Melbourne based company Human Aerospace, teamed with RMIT University, has won an $844,000 grant from the Australian Space Agency to lead development of the next generation of space suits in a major international collaboration with NASA, the European Space Agency and leading universities.
The grant will fund several advanced prototype and concept compression space suits, each designed to protect astronauts from the physical strains of space missions.
The project will help position Australia among global leaders in compression spacesuit technology. This technology is also transferrable to medical applications for burns, sports injuries, lymphedema, osteoporosis and cerebral palsy.
Director of RMIT’s Centre for Materials Innovation and Future Fashion, Professor Rajiv Padhye, said his team were eager to contribute their expertise in compression garment design and testing at their state-of-the-art facility.
“This is an exciting opportunity to show our cross-disciplinary teamwork in design and technology and to partner with the best in the world on designing suits that will have real impact on people’s health,” Padhye said.
Director and Chief Engineer at Human Aerospace, Dr James Waldie, said space travel takes a huge toll on the human body. Astronauts have been known to grow up to 7cm taller as their spines lengthen in weightlessness, leading to back pain during the mission and an increased risk of slipped discs once back on earth.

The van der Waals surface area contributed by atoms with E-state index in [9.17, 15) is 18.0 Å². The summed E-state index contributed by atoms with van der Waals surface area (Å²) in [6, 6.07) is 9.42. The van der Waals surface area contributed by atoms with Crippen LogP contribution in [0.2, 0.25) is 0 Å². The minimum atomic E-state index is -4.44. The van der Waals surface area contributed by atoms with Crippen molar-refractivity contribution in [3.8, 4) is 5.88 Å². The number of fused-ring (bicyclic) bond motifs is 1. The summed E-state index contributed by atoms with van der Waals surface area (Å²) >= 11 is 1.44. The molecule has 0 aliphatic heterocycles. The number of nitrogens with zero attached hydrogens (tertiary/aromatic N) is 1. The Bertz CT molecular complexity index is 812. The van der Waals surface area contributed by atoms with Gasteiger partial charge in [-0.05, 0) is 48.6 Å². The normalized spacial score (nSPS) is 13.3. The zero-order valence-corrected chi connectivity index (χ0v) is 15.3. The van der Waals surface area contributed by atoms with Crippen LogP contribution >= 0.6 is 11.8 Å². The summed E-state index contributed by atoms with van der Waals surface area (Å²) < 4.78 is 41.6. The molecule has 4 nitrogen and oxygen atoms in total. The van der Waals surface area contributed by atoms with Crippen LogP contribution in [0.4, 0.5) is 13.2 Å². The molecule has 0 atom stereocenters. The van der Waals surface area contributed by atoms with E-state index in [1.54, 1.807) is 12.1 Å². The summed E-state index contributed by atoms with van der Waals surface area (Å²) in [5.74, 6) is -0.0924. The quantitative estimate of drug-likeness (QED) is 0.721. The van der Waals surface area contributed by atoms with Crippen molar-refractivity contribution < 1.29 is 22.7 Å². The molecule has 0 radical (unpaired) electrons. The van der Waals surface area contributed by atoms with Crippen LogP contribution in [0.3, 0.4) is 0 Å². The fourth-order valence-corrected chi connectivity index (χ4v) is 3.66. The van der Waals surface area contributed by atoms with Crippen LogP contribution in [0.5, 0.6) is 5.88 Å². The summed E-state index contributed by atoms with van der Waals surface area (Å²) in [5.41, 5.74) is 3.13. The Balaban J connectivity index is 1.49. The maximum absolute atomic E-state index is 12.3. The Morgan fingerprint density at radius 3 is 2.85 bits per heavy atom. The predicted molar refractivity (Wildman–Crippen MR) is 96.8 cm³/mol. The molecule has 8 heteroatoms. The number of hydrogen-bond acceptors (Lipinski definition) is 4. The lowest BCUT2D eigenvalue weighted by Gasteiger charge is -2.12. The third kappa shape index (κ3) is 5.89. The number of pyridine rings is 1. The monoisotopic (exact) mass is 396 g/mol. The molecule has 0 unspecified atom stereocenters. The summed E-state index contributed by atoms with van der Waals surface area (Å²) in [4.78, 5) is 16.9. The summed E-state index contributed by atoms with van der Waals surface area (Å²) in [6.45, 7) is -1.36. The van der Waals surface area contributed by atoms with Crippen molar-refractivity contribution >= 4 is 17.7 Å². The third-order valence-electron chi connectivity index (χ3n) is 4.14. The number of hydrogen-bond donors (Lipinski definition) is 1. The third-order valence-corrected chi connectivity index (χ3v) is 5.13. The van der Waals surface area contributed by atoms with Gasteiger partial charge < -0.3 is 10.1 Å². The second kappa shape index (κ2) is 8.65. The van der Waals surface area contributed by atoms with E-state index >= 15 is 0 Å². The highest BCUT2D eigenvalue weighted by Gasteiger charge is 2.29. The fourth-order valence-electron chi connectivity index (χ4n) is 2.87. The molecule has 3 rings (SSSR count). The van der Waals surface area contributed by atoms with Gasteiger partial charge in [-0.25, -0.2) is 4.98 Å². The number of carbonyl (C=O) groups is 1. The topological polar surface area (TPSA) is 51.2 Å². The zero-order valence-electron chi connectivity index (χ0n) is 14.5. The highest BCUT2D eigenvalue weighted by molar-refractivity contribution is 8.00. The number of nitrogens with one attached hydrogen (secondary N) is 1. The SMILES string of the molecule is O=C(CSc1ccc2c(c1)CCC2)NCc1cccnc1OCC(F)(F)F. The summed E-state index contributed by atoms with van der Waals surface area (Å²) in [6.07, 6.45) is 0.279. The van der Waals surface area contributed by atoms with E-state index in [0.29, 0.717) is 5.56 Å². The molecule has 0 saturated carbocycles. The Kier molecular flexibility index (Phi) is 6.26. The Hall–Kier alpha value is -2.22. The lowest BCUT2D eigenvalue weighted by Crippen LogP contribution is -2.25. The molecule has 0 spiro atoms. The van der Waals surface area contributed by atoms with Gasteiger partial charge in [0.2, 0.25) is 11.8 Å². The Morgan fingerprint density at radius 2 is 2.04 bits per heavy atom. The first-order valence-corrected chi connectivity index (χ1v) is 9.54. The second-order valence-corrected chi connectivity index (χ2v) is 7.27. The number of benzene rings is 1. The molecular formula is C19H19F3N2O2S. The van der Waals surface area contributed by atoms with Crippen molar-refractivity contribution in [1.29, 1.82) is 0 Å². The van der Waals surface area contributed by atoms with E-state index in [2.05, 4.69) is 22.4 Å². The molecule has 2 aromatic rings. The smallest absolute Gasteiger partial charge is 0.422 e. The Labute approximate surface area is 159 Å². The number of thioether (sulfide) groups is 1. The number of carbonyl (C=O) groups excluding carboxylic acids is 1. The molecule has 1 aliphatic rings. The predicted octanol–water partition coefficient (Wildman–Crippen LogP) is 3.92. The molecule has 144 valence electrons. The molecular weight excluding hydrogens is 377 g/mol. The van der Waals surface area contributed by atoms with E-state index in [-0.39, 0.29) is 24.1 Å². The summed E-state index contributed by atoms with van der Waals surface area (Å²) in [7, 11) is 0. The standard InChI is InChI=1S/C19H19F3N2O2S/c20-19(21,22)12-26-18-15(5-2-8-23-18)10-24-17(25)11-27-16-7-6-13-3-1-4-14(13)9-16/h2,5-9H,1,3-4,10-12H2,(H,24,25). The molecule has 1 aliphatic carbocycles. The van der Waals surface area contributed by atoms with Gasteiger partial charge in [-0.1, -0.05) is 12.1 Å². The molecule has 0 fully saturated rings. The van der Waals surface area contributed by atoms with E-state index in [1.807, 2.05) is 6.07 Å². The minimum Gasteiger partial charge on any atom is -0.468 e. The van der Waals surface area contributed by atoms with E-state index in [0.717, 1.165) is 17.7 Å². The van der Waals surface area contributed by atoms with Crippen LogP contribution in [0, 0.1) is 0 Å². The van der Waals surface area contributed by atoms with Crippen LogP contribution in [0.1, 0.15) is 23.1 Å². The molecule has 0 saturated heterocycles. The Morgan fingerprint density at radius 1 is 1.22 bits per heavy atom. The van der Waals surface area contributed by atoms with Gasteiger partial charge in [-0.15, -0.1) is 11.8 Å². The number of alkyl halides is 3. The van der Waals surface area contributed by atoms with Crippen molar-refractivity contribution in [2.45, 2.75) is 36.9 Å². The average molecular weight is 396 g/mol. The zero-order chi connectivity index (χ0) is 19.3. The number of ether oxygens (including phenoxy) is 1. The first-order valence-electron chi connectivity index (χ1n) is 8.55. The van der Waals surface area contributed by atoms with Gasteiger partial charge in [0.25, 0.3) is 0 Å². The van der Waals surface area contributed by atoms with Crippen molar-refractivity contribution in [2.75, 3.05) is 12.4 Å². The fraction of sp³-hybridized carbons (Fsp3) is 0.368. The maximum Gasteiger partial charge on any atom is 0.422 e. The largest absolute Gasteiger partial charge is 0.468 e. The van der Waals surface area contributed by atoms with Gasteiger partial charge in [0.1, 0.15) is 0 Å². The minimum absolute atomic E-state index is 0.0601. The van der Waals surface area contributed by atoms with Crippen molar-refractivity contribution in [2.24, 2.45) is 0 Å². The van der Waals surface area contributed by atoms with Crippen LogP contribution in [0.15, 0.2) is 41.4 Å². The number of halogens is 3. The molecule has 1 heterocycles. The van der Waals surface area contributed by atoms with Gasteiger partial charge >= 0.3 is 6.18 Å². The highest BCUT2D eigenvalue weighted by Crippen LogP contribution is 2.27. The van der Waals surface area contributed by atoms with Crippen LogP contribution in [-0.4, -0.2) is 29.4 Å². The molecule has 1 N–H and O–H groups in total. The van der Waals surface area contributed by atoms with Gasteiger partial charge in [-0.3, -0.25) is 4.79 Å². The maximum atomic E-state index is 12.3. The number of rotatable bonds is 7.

Human bodies in weightless conditions also weaken. Astronauts lose muscle and up to 2% of their bone mass every month while is space.
With future missions, such as those to Mars, likely to take well over 2 years to complete, protecting people from these health impacts presents a major challenge.
To get around these impacts, astronauts currently use exercise machines for around 2 hours each day while in space.
The team’s skinsuit helps mitigate bone and muscle loss and other health side effects of weightlessness by imitating the impact of gravity on the body.
“Being very light elastic and requiring no power, it also allows astronauts to continue working when in use, so is well suited to extended space missions,” Waldie said.
An earlier version of the skinsuit designed by Waldie flew twice on the International Space Station as part of a European Space Agency programme, where it was assessed for its operational readiness and ability to help reduce spine elongation.
Dr Waldie had previously headed the joint BAE Systems Australia/DST team, that won the Avalon 2017 National Defence Innovation Award for its work on Environmental Degradation Monitoring and Prognostics (EDMAP).